Fogbow- a rainbow that has a white band that appears in fog, and is fringed with red on the
outside and blue on the inside.
Freezing Level- the altitude in the atmosphere at which the temperature drops to thirty-two
Freezing Rain or Drizzle- is precipitation that falls in liquid form but freezes upon contact
with cold objects.
Freshet- the annual spring rise of streams in cold climates as a result of snow melt; freshet
also refers to a flood caused by rain or melting snow.
Frog Storm- the first bad weather in spring after a warm period.
Front- the boundary or transition zone of two air masses; if cold air advances and replaces
warmer air the front is a cold front, and if warm air advances and replaces cooler air the front is a
Frost- the formation of thin ice crystals on the ground or other surfaces; frost develops under
conditions similar to those of dew, except in temperature of the earth's surface and earthbound objects
fall below thirty-two degrees Fahrenheit.
Funnel Cloud- a funnel shaped cloud that extends from a cumulus or cumulonimbus cloud; this cloud
is related to a rotating column of air that is not in contact with the ground.
- G -
Gale Warning- a marine weather warning for winds of thirty-four to
forty-seven knots (thirty-nine
to fifty-four mph).
Geostationary Satellite- a satellite positioned over the equator that revolves around the earth
once every twenty-four hours, thus remaining in the same position relative to the earth's
Glaze- a layer or coating of ice that is generally smooth and clear, and forms on exposed objects
by the freezing of liquid raindrops.
Gradient- the time rate or spatial rate of change of an atmospheric property.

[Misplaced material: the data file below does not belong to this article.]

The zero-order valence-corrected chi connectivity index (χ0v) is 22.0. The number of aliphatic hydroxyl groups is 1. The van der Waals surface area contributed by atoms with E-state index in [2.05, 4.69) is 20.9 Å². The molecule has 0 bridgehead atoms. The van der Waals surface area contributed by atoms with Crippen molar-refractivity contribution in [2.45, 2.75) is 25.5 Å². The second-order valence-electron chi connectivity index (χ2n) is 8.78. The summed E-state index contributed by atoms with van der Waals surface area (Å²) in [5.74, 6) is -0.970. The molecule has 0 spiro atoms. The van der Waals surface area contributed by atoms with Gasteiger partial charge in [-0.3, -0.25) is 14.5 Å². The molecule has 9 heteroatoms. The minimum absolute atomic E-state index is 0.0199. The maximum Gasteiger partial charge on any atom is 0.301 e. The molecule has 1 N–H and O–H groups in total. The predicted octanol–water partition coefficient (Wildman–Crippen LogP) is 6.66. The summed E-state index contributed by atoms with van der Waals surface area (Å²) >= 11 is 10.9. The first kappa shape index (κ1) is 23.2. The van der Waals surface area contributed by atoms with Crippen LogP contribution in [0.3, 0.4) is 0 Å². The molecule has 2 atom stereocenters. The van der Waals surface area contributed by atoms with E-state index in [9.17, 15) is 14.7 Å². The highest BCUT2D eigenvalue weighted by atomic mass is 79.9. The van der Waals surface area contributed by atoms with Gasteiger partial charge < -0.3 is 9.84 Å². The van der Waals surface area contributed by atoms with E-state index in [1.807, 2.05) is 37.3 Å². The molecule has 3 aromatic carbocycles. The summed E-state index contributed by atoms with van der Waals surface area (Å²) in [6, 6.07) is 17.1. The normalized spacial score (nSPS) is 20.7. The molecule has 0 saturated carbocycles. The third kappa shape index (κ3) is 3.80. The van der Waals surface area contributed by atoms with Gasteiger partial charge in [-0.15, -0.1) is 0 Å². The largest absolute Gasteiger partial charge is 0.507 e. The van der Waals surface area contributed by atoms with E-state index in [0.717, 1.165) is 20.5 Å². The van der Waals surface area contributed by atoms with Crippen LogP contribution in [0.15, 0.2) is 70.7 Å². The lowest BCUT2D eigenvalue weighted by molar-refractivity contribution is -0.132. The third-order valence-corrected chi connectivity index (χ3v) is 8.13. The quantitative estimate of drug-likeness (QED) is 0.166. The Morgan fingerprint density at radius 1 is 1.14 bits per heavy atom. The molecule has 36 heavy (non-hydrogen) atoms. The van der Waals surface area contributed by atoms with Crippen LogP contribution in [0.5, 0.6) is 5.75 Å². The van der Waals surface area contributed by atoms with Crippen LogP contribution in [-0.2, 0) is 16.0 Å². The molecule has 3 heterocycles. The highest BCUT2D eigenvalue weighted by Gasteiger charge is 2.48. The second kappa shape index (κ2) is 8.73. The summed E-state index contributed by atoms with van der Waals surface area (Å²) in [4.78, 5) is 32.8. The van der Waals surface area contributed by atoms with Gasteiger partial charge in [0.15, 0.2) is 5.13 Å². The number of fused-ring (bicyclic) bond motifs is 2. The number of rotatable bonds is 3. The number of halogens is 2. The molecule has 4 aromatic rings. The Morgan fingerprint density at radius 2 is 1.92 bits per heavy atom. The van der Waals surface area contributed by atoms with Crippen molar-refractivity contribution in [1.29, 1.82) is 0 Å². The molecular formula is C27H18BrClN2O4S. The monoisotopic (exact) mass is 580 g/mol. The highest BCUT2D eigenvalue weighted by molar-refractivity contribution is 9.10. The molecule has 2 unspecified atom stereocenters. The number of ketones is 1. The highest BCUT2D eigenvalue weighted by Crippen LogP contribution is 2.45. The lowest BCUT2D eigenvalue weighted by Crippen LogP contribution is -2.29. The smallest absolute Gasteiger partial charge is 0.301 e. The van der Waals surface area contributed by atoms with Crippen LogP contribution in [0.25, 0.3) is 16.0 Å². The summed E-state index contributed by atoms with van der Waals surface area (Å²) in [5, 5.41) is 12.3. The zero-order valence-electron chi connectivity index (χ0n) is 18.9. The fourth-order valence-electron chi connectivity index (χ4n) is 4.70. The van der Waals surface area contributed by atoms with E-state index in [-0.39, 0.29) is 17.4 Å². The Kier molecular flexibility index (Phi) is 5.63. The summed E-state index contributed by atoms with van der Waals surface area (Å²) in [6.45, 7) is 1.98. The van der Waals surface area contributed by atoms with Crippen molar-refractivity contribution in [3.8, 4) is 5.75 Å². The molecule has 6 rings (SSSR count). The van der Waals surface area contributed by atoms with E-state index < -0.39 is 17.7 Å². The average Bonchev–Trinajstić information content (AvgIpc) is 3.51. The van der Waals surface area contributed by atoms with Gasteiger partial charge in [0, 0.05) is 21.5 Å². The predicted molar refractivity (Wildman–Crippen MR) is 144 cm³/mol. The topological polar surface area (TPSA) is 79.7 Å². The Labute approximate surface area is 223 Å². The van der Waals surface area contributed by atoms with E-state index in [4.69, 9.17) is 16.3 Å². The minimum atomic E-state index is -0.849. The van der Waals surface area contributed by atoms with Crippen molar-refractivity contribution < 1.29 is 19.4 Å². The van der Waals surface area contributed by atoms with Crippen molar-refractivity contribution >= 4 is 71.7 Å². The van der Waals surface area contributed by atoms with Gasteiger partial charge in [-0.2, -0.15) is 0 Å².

Greenhouse Effect- the heating of the earth's atmosphere caused by imbalances in the atmosphere's
radiation cycle, characterized by so called greenhouse gases such as water vapor and carbon dioxide,
that trap the heat from the sun in the atmosphere and inhibit re-radiation of that heat into space from
the earth at night. Theoretically, this results in a gradual warming of the atmosphere.
Ground Fog- fog with very little vertical extent (less than twenty feet deep).
Growing Season- the period of time between the last killing frost of spring and the first killing
frost of autumn.
Gust Front- the leading edge of a thunderstorm's downdraft air that is most prominent beneath the
rain-free base and the leading edge of a thunderstorm; this gust front may precede the thunderstorm by
several minutes and have winds that can easily exceed eighty miles an hour.
- H -
Hail- precipitation in the form of balls of ice produced by liquid precipitation, freezing and
being coated by layers of ice as it is lifted and cooled in strong updrafts of thunderstorms.
Halos- rings or arcs that seem to encircle the sun or moon and are the result of the refraction
of light through the ice ctystals that make up cirrus clouds.
Hard Freeze- freeze where vegetation is killed and the ground surface is frozen solid.
Harmattan- a hot, dry, and dusty northeasterly or easterly wind that occurs in West Africa north of
the equator and is caused by the outflow of air from subtropical high pressure
Haze- fine dry or wet dust particles suspended in the that reduce visibility.
Heavy Snow- usually means snowfall of four air inches or more in twelve hours or less, or six inches
or more in twenty-four hours or less in lower elevation; in higher elevations it means twelve inches or
more in twelve hours or less, or eighteen inches or more in twenty-four hours or less.
Heavy Surf- the result of large waves breaking on or near the shore resulting from swells or
produced by a distant storm.
High or High Pressure Area- an area of high pressure that is usually characterized by clear skies
and fair weather carried by sinking air; winds rotate clockwise around and outward from the center of
High Wind- the sustained wind of forty mph or greater and/or gust greater than fifty-eight
Horse Latitudes- subtropical regions where anticyclones produce settled weather.
Humidity- the amount of water vapor present in the air.
Hurricane- a tropical cyclone with sustained winds over seventy-four mph.
Hydrologic Cycle- the composite picture of the interchange of water substance between the earth,
the atmosphere and the seas which includes the change of state and vertical and horizontal
Hygrometer- an instrument used to measure humidity.
- I -
Ice Jam- an accumulation of broken river ice caught in a narrow channel that frequently produces
local floods during a spring break-up.